June 24, 2022

Corrections Corner / Deacon Marc Kellams

From start to finish, criminal cases have several steps

Deacon Marc KellamsDid you ever wonder how a criminal case gets from arrest to trial? This is how it works in the courts of Indiana.

When a crime is allegedly committed, it is most often reported to a police agency. If the crime is a felony and the suspected offender is in police presence, and the police have probable cause to believe that the person committed the crime, then the person may be taken into custody. Probable cause is defined as a reasonable ground for belief that the offender violated a specific criminal law.

That police agency prepares a report, which is then sent the following day to the prosecuting attorney’s office. The prosecutor is an elected official and serves as the chief law enforcement officer of each county. He or she handles all cases involving crimes alleged to have been committed in that county. No one, including a judge, can make the prosecutor file a charge, and unless there is a legal defect in the filing. no one can force the prosecutor to dismiss a charge.

If the person is taken into custody, a formal determination of probable cause must be made by a “neutral and detached” magistrate within 72 hours of arrest or the person is released. If the alleged offender was not arrested at the scene, then the probable cause determination must be made to issue a warrant for that person’s arrest. This applies to both felonies and misdemeanors. Most minor offenses result in release on the person’s own recognizance, or if not initially arrested, a summons may be issued requiring them to appear in court.

Presuming the accused is arrested on a warrant, they are brought before the court in the next day or two for an initial hearing. At that hearing, the person is formally advised of the charges brought against them, the penalties upon conviction of those charges, and the person’s constitutional rights, which are: the right to maintain a plea of not guilty and have a public and speedy trial by jury; the right to be present and face any accusers who might testify against them and the right to cross examine them; the right to require witnesses to appear to testify in their own behalf; the right to require the state to prove their guilt beyond a reasonable doubt before they can be convicted; and the right to remain silent and not be forced to testify against themselves at any hearing or trial.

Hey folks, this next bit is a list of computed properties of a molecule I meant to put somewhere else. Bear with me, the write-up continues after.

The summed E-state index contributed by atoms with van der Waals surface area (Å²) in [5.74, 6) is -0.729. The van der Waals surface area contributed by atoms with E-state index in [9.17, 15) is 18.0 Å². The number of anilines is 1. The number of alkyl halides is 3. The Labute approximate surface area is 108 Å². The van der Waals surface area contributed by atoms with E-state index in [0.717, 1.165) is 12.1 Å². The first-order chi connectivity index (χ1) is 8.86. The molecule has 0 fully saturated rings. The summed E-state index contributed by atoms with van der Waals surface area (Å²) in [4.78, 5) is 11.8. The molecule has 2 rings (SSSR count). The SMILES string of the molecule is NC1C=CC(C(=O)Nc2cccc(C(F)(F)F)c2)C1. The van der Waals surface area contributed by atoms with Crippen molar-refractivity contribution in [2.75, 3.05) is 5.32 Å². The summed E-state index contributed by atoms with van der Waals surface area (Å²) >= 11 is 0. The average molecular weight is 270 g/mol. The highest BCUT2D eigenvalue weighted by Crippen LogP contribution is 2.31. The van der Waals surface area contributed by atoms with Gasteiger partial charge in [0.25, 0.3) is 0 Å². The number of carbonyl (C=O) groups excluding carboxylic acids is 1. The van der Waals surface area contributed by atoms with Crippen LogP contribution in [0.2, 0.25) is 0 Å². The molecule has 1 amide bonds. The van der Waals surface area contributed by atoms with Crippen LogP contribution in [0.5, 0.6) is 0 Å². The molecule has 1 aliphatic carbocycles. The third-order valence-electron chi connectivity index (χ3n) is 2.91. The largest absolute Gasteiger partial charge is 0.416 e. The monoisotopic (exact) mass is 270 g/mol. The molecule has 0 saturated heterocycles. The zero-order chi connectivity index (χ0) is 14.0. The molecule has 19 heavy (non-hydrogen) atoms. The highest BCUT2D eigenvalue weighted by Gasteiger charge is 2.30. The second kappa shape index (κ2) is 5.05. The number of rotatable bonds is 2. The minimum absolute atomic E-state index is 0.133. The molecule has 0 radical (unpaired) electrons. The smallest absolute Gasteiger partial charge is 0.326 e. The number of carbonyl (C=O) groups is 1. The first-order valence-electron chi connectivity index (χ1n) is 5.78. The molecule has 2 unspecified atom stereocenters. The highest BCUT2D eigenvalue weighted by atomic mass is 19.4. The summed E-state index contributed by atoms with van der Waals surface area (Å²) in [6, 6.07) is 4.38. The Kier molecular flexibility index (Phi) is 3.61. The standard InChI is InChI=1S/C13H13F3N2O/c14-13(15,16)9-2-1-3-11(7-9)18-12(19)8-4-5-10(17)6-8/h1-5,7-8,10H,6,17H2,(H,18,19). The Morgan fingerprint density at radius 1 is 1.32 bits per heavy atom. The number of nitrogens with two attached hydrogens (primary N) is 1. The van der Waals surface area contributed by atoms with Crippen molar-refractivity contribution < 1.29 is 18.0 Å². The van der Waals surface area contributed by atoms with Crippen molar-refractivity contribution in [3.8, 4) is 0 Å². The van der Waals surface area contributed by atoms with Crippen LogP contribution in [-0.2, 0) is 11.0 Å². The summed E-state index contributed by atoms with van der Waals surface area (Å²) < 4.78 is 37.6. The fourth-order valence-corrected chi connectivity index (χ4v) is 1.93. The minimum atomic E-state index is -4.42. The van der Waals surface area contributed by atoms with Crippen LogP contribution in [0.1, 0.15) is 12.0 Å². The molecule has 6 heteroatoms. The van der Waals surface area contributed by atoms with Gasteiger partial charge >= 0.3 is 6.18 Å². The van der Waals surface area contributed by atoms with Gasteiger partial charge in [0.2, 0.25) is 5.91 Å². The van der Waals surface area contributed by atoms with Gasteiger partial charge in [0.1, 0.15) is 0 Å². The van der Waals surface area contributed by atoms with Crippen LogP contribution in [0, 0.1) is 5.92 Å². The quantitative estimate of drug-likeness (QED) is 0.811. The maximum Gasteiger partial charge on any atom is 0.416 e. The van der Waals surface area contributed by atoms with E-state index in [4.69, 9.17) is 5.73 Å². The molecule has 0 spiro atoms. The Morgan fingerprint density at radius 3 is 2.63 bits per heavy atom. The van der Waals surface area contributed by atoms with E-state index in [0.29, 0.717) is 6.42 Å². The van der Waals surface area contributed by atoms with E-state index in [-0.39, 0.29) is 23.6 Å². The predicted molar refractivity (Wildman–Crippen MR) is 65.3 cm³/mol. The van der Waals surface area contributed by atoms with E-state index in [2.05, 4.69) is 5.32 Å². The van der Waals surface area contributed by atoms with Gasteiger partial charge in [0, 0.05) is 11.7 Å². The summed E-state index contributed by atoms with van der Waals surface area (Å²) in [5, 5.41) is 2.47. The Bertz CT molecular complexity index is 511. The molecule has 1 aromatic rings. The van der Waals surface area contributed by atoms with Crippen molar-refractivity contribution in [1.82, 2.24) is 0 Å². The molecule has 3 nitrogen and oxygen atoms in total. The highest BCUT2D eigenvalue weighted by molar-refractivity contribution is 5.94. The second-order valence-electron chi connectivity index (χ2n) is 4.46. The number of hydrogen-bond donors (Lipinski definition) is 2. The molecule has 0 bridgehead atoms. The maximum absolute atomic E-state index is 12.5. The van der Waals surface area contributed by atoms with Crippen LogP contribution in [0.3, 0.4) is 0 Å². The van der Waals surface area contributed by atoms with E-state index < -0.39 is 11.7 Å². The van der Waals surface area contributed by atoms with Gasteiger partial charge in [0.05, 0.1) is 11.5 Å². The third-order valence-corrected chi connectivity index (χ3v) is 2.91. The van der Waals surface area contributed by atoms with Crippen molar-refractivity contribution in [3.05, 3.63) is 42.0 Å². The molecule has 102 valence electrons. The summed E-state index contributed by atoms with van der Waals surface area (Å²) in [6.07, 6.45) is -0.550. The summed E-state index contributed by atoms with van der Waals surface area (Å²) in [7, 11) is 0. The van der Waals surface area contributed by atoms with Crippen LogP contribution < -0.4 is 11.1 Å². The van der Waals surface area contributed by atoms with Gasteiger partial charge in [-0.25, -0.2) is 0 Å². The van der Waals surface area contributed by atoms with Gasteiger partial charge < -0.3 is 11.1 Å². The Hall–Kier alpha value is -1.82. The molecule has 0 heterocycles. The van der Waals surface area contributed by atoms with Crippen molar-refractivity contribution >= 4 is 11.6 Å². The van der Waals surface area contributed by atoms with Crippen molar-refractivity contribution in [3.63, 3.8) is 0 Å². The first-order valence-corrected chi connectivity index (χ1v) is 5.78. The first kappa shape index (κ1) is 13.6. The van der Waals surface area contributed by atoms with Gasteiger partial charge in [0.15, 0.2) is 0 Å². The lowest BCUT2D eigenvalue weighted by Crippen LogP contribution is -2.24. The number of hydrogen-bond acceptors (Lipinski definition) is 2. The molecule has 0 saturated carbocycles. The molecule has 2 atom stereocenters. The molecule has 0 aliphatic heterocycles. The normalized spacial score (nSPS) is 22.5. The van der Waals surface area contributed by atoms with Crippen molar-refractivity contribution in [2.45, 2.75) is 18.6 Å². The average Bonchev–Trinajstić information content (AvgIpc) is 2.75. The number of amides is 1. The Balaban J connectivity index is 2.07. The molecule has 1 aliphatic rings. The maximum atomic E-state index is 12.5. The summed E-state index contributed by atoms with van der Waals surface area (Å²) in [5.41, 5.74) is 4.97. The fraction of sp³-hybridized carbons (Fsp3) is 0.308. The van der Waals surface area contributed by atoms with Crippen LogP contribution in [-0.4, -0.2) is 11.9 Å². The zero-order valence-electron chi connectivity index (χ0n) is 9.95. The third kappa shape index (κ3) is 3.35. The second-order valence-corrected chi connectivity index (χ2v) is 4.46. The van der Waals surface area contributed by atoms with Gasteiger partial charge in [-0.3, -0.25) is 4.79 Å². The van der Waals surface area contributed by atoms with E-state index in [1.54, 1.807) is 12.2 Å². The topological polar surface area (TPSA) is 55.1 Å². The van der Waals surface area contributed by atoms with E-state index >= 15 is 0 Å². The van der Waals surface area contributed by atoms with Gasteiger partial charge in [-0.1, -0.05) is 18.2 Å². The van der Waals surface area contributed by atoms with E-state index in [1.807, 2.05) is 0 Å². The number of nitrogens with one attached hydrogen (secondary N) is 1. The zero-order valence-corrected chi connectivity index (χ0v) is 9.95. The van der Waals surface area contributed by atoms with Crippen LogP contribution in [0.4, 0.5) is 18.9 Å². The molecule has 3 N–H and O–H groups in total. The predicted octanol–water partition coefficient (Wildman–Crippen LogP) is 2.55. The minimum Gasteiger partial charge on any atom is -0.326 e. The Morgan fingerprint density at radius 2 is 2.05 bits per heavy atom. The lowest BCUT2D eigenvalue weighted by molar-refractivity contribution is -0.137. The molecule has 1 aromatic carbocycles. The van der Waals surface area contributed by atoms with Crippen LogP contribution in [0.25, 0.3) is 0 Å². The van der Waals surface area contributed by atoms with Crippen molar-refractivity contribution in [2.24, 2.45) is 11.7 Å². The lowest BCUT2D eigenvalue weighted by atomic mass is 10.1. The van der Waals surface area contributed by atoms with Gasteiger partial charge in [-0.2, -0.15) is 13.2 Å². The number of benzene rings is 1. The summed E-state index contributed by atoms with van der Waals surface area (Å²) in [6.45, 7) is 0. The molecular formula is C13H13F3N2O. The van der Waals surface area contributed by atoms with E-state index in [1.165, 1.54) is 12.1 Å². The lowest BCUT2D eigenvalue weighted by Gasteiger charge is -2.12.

Reasonable doubt means, in simple terms, that a judge or juror may not find a person guilty of a crime unless they are “firmly convinced” of the defendant’s guilt. The person also has the right to have an attorney appointed for them if they cannot afford to hire an attorney.

Finally, if the person remains in custody, the issue of bail may be considered or if the prosecutor objects and requests more time to investigate the alleged crimes and the incarcerated person’s prior criminal history, the court may reset it for a bail hearing. The judge will usually set a pretrial, and often a trial date.

More to come in future columns.

(Deacon Marc Kellams is the Coordinator of Corrections Ministry for the Archdiocese of Indianapolis. He can be reached at mkellams@archindy.org or call 317-592-4012.) †

Interested in prison ministry? Here’s how to get more information

In the May 27 Corrections Corner column, we inadvertently left off contact information for anyone interesting in learning more about volunteering for prison ministry at the Terre Haute Federal Penitentiary.

Richard Hoying, a member of St. Thomas More Parish in Mooresville, has taken over the coordinator’s role for volunteers at the prison.

“The need is great,” he wrote in his May column, “and now there is a long waiting list that has built over the two years of COVID.”

To contact Hoying, call 317-752-7230, or e-mail him at rhoying@indy.rr.com. †

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